Simmons seems to have made as positive an impression on Chazelle as he did on Jason Reitman, since he went on to play a supporting role in Chazelle's follow-up film, "La La Land." Over the years, of course, J.K. Simmons has also appeared in many films for other directors, including The Coen Brothers' "Burn After Reading," Gore Verbinksi's "The Mexican," Mike Judge's "Extract," and Karyn Kusama's "Jennifer's Body" (the last of which was written by "Juno" scribe Diablo Cody).

Palm Springs provided a perfect comedic outlet for J.K. Simmons

More recently, Simmons had a key supporting role in one of 2020's best comedies: "Palm Springs," directed by Max Barbakow. The film is a romantic comedy that stars Andy Samberg and Cristin Milioti as a burgeoning couple caught in a time loop that forces them to relive the same day over and over again. Simmons plays Roy Schlieffen, a third character trapped in the loop with them, who memorably enters the film shooting arrows at Samberg as revenge for accidentally getting him stuck in time. Although he's very much a villain at that point, by the end of the film he becomes a very sympathetic character, as a family man who fears not getting to see his children grow up. The scene between Simmons and Samberg late in the film, in which Roy explains how his outlook on life has changed, is genuinely moving and emotional, even in the midst of such a wacky film.

"Palm Springs" is Barbakow's first feature film as a director, but it will be interesting to see if he follows the lead of Raimi, Reitman, and Chazelle, and casts J.K. Simmons again. Honestly, he'd be a fool not to do so.

J.K. Simmons served time (on HBO)

Way before his Academy Award win, J.K. Simmons first got noticed as Vernon Schillinger, the viscious white supremacist villain on HBO's prison drama "Oz." Fans of "Law & Order," on the other hand, will remember him as an extremely different character, Dr. Emil Skoda, a brilliantly empathetic (if sometimes unorthodox) psychiatrist who helps the police profile suspects. In addition to many episodes of the original "Law & Order," Simmons played Skoda several times on "Special Victims Unit," as well as on one episode of "Criminal Intent."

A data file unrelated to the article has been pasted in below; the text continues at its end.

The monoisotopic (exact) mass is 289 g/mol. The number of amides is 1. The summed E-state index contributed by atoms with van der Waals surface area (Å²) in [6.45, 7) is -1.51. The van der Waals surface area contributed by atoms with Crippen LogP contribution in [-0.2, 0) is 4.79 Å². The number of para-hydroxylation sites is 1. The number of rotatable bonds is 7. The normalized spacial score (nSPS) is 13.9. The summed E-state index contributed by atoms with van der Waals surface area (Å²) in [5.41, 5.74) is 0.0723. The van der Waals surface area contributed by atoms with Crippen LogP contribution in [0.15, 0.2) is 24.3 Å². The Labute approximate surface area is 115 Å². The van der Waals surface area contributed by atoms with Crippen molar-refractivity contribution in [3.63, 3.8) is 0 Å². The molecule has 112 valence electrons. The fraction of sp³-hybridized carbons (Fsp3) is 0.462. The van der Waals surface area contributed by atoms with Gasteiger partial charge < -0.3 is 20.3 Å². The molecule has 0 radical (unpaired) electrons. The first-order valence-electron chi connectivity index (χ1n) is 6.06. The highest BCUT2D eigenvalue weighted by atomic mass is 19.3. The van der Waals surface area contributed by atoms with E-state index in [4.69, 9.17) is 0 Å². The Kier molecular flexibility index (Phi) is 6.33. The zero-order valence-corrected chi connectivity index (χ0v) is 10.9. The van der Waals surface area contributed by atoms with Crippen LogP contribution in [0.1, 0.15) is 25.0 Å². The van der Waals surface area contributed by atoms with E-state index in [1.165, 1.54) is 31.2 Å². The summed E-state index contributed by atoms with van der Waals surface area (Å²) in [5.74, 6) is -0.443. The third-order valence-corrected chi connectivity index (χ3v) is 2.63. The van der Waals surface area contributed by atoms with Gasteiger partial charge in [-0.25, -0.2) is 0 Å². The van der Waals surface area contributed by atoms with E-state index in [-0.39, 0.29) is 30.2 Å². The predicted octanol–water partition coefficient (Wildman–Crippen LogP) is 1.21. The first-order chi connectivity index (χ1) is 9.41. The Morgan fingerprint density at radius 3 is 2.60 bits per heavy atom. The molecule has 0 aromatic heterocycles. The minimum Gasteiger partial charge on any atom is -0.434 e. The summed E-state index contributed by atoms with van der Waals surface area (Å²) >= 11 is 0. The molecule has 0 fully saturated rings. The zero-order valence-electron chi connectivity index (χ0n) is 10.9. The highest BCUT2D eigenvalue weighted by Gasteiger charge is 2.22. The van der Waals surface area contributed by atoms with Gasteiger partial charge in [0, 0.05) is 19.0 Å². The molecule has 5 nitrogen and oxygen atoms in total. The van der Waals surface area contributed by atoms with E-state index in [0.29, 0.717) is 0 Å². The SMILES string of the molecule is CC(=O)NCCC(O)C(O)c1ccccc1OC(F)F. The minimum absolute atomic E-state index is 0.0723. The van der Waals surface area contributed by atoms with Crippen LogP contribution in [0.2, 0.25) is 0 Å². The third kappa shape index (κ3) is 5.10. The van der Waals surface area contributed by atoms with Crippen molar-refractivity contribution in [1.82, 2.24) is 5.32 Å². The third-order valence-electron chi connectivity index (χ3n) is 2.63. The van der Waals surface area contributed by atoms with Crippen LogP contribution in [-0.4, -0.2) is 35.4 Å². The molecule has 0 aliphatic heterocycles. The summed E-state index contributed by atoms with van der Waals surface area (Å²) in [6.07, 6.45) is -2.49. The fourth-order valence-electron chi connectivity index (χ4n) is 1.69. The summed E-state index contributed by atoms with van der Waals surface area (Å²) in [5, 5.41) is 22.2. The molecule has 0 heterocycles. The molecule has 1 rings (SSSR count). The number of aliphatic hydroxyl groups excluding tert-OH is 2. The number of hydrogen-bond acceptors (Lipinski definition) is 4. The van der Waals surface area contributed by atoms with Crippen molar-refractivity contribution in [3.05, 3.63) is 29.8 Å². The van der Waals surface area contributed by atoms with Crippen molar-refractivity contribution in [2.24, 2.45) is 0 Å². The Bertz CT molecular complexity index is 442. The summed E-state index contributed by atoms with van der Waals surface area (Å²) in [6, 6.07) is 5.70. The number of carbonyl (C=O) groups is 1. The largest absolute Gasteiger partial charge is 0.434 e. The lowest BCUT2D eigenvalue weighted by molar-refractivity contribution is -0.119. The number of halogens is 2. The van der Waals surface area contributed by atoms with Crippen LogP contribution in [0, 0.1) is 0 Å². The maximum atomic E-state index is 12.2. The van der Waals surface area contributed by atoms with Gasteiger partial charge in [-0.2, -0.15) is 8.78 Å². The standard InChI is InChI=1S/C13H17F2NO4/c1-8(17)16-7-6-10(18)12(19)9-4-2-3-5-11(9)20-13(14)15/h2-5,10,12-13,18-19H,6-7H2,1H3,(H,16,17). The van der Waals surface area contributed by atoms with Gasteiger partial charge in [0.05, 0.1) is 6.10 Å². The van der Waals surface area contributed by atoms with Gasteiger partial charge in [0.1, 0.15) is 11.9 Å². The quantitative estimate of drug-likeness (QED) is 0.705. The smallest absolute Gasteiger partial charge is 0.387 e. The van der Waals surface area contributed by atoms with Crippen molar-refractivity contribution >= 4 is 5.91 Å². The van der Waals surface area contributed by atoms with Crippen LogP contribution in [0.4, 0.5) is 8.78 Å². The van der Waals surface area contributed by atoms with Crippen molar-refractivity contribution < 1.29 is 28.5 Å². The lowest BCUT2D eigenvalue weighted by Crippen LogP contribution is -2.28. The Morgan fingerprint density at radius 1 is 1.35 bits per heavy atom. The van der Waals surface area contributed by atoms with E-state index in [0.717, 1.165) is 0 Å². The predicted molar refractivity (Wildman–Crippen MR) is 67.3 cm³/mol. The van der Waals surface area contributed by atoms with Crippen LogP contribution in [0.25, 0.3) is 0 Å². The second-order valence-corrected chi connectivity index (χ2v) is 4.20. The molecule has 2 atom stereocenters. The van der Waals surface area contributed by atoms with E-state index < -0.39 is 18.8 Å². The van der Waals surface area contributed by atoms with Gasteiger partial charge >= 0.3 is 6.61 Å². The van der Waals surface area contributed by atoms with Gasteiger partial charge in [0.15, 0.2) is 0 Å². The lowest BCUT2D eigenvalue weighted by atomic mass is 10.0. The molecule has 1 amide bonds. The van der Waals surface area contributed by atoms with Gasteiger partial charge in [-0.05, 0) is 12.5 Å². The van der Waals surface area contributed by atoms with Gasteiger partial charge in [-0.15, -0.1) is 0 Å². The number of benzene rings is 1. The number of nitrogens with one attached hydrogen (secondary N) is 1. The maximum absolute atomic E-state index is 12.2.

Simmons also appeared as a police commander opposite Kyra Sedgwick on "The Closer," and played a key role in the Hulu revival of "Veronica Mars." In 2017, he landed the lead role(s) in the Starz sci-fi series "Counterpart," in which he plays a low-level UN employee who discovered the organization is fighting a shadow war with an alternate Earth, and his counterpart (also Simmons) is a top agent for the other side. Unfortunately, the series only got two seasons, which was hardly enough time to fully explore its complicated premise.

J.K. Simmons is one of the most trusted people on television

J.K. Simmons also joined the cast of the IFC comedy "Brockmire" in its third season, alongside a memorable guest appearance on "Brooklyn Nine-Nine" as a former cop. He also appears as a convicted murderer (and the title character's grandfather) in "Defending Jacob" on Apple TV+. He only had one scene in the Paramount+ series of "The Stand," as a general in charge of the military base from which a deadly virus spread, but unsurprisingly, he gives a memorable performance even with such limited time.

However, if you recognize Simmons from just one TV role, it might be Professor Nathaniel Burke, the spokesman for Farmers Insurance, a role he's been playing in their commercials since 2010. As the unflappable, bespectacled Burke, Simmons has narrated countless insurance-related tales, and even appeared alongside the Avenger, in an ad campaign that tied in with their first movie... which is a bit ironic now that he's moving into the MCU proper as J. Jonah Jameson. In a sense, though, that full-circle turn just shows how great J.K. Simmons is at playing so many types of roles that sometimes, it feels like he's everywhere.